Judging by the stance of the leadership of the Democratic Party and much of the media, Hillary Clinton’s devastating loss in the presidential election of November 2016 was all the fault of pernicious Russian leaks, unwarranted FBI investigations and a skewed electoral college. Rarely blamed was the party’s decision to run a deeply unpopular candidate on an uninspiring platform. At a time of widespread dissatisfaction with business-as-usual politics, the Democrats chose to field a quintessential insider. Her campaign dwelt little on policies, focusing overwhelmingly on the personality of her opponent. That this strategy was a failure is an understatement. Losing an election to someone with as little competence or support from his own party as Donald Trump marked an extraordinary fiasco. The refusal of the Democratic leadership to identify the real reasons for their defeat is not just a problem of history. If Democrats persevere with a politics that prioritizes well-off professionals rather than ordinary Americans, they will leave the field open to right wing populism for many years to come. Drawing on the WikiLeaks releases of Clinton’s talks at Goldman Sachs and the e mails of her campaign chief John Podesta, as well as key passages from her public speeches, How I Lost By Hillary Clinton also includes extensive commentary by award-winning journalist Joe Lauria, and a foreword by Julian Assange, editor-in-chief of WikiLeaks. It provides, in the words of the Democratic candidate and her close associates, a riveting, unsparing picture of the disastrous campaign that delivered America to President Trump, and a stark warning of a mistake that must not be repeated.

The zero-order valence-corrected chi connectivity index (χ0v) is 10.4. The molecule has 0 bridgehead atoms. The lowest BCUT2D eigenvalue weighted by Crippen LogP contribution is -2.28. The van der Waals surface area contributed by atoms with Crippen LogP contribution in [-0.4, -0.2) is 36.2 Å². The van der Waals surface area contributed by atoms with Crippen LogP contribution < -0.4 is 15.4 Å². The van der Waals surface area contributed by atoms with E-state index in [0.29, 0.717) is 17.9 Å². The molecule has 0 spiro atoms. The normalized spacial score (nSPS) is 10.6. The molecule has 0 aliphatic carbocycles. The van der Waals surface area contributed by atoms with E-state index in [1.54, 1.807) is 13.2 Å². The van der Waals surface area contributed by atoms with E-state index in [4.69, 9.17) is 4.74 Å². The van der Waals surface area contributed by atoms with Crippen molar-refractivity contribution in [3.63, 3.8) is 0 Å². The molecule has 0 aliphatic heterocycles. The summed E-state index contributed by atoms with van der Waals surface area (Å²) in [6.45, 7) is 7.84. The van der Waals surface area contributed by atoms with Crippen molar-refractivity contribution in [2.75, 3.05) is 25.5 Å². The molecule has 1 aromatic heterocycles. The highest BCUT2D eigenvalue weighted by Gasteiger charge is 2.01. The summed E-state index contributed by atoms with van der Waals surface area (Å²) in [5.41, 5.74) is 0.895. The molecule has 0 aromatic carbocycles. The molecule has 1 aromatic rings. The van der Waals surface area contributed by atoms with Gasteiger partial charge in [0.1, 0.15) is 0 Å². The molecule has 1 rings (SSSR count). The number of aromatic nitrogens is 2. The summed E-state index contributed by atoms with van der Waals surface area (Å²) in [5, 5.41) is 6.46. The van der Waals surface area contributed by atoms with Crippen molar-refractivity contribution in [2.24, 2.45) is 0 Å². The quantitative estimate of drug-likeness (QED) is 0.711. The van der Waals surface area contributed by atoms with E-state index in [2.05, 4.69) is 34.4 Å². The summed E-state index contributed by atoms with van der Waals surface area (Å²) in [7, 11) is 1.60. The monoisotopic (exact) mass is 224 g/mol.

Didier Bigo is Professor of War Studies at King’s College London and Research Professor at Sciences-Po, CERI Paris. He is editor of the quarterly journal, Cultures & Conflicts, and was the founder and co-editor of International Political Sociology, published by International Studies Association. His work concerns sociology of surveillance, policing, and borders. He co-edited Transversal Lines (with Tugba Basaran, Emmanuel-Pierre Guittet and R. B. J. Walker, 2016) as part of the Routledge Studies in International Political Sociology. Engin Isin is Professor in International Politics at Queen Mary University of London and University of London Institute in Paris (ULIP). Isin’s work concerns politics of the changing figure of the citizen as a political subject. He has authored Cities Without Citizens (1992), Citizenship and Identity (with Patricia Wood, 1999), Being Political (2002), Citizens Without Frontiers (2012), and Being Digital Citizens (with Evelyn Ruppert, 2015). He has edited Acts of Citizenship (2008) with Greg Nielsen, Enacting European Citizenship (2013) with Michael Saward, and Routledge Handbook of Global Citizenship Studies (2014) with Peter Nyers. His latest book is Citizenship after Orientalism: Transforming Political Theory (2015). Evelyn Ruppert is Professor of Sociology at Goldsmiths, University of London. She studies how digital technologies and the data they generate can powerfully shape and have consequences for how people are known and governed and how they understand themselves as political subjects, that is, citizens with rights to data. Evelyn is PI of an ERC funded project, Peopling Europe: How data make a people (ARITHMUS; 2014–19). She is Founding and Editor-in-Chief of the SAGE open access journal, Big Data & Society. Recent books are Being Digital Citizens (with Engin Isin, 2015) and Modes of Knowing (with John Law, 2016).